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MEXICO AND THE SOUTH AND CENTRAL AMERICAN

STATES In Article LXXXV, section io, of the original constitution of Mexico as adopted in 1857, it was provided that the President of the Republic should direct negotiations and conclude treaties, submitting them to the Federal Congress for ratification. By the amendments of 1874 the Federal Congress was divided into two branches, and to the upper branch, or Senate, was given, by amendment to Article LXXII, an exclusive power in the approval of all treaties and diplomatic conventions concluded by the Executive with foreign countries. The States comprising the republic are prohibited from entering into alliances or treaties with other States or foreign powers. The frontier States may, however, unite with each other for offensive or defensive war against the Indians."

In each of the remaining American states, treaties are negotiated by the President, but, with the exception of Cuba, require for their ratification the approval of the national legislature. With the exception of Panama,

· Brit. and For. State Papers, vol. Ixxviii, p. 994. · Art. CXI, sec. I.

* Brazil (1891), Arts. XLVIII, sec. 16, and XXXIV, sec. 12; Argentine Republic (1862), Arts. LXXXVI, sec. 14, and LXVII, sec. 19; Chili (1833), Art. LXXIII, sec. 19; Bolivia (1880), Art. LXXXIX, sec. 1; Peru (1860), Arts. XCIV, sec. II, and LIX, sec. 16; Ecuador (1896), Art. XCIV, sec. 6; Colombia (1886), Art. CXX, sec. 10; Venezuela (1893, 1901), Art. LIV, sec. 16; Uruguay (1829), Art. XVII, sec. 7; Paraguay (1870), Arts. CII, sec. 12, and LXXII, sec. 18; Panama (1904), Art. LXXVIII, sec. 8; Costa Rica (1871). Art. CII, sec. 9; Salvador (1886), Art. XCI, secs, 6 and 7; Nicaragua (1894), Art. XCVIII, sec. 10; Guatemala (1879), Art. LXXVII, sec. 19; Honduras (2894), Art. CVIII, sec. 14; Dominican Republic (reproclaimed 1896), Art. XXV, sec. 17; and Haiti (1889), Art. CI.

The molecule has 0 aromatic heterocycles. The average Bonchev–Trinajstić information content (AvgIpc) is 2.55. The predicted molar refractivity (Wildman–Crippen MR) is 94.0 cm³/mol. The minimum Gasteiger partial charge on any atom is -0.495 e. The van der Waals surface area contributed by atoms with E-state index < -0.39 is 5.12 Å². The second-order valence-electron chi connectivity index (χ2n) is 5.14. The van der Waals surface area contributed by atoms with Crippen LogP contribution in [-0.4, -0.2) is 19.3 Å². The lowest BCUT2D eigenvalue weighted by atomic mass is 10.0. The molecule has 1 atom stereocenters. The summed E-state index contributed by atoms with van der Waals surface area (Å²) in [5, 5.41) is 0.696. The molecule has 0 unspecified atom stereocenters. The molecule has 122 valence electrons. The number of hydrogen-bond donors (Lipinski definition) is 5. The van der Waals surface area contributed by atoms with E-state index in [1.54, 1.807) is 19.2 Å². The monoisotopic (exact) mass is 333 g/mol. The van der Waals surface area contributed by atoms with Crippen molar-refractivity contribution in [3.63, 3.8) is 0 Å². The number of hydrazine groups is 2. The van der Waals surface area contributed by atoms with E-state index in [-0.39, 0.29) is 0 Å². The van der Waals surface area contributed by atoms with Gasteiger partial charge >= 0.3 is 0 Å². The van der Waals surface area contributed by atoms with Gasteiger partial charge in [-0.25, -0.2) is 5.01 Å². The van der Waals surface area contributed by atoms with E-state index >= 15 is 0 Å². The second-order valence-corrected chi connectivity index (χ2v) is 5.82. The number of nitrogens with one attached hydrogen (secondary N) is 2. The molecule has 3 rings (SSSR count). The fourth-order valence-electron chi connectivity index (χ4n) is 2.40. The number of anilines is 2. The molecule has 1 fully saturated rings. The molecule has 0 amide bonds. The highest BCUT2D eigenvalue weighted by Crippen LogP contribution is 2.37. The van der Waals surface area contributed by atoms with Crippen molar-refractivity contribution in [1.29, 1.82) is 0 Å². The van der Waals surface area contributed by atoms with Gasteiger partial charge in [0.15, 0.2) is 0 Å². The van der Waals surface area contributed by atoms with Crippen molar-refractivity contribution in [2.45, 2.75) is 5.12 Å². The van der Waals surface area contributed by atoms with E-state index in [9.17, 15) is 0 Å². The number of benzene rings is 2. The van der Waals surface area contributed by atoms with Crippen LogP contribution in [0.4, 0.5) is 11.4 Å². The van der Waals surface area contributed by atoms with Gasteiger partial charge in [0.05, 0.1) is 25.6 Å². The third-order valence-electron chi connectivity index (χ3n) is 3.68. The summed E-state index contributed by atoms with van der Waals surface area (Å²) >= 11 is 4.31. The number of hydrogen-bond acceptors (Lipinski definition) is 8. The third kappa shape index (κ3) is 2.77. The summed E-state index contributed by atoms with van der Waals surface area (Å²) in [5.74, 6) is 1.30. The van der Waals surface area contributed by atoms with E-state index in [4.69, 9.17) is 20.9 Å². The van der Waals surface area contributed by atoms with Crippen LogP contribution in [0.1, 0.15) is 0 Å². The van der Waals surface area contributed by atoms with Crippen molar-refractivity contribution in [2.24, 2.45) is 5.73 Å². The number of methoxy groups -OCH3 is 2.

the Dominican Republic, and the five Central American states, in which the national legislature consists of only one branch, the American bicameral legislature obtains. In Cuba, on the other hand, the approval of the Senate alone is required except in case of treaties of peace, which require the approval of Congress. A permanent limitation on the treaty-making power of Cuba is recognized in Article I of the resolutions of the Congress of the United States accepted by the Cuban Constitutional Convention, June 12, 1901. It is there provided “That the government of Cuba shall never enter into any treaty or other compact with any foreign power or powers which will impair or tend to impair the independence of Cuba, nor in any manner authorize or permit any foreign power or powers to obtain by colonization or for military or naval purposes, or otherwise, lodgment in or control over any portion of said island.'

DEPENDENCIES Although the power to enter into treaties is a characteristic of sovereign states, semi-independent states, or communities, may be intrusted in a limited degree with its exercise. Egypt, while nominally a province of the Ottoman Empire, exercises this power on the authority of firmans granted by the Sublime Porte. The firman granted to the Khedive June 8, 1873, and renewed with slight changes August 2, 1879, and March 27, 1892, to his successors, authorizes the conclusion or renewal, without injury to the political treaties and sovereign rights of the imperial government, of conventions for tariff rates and commerce, and for regulating the protection of foreigners and their relations with

* (1901) Arts. LXVIII, sec. 7, and LIX, sec. 12.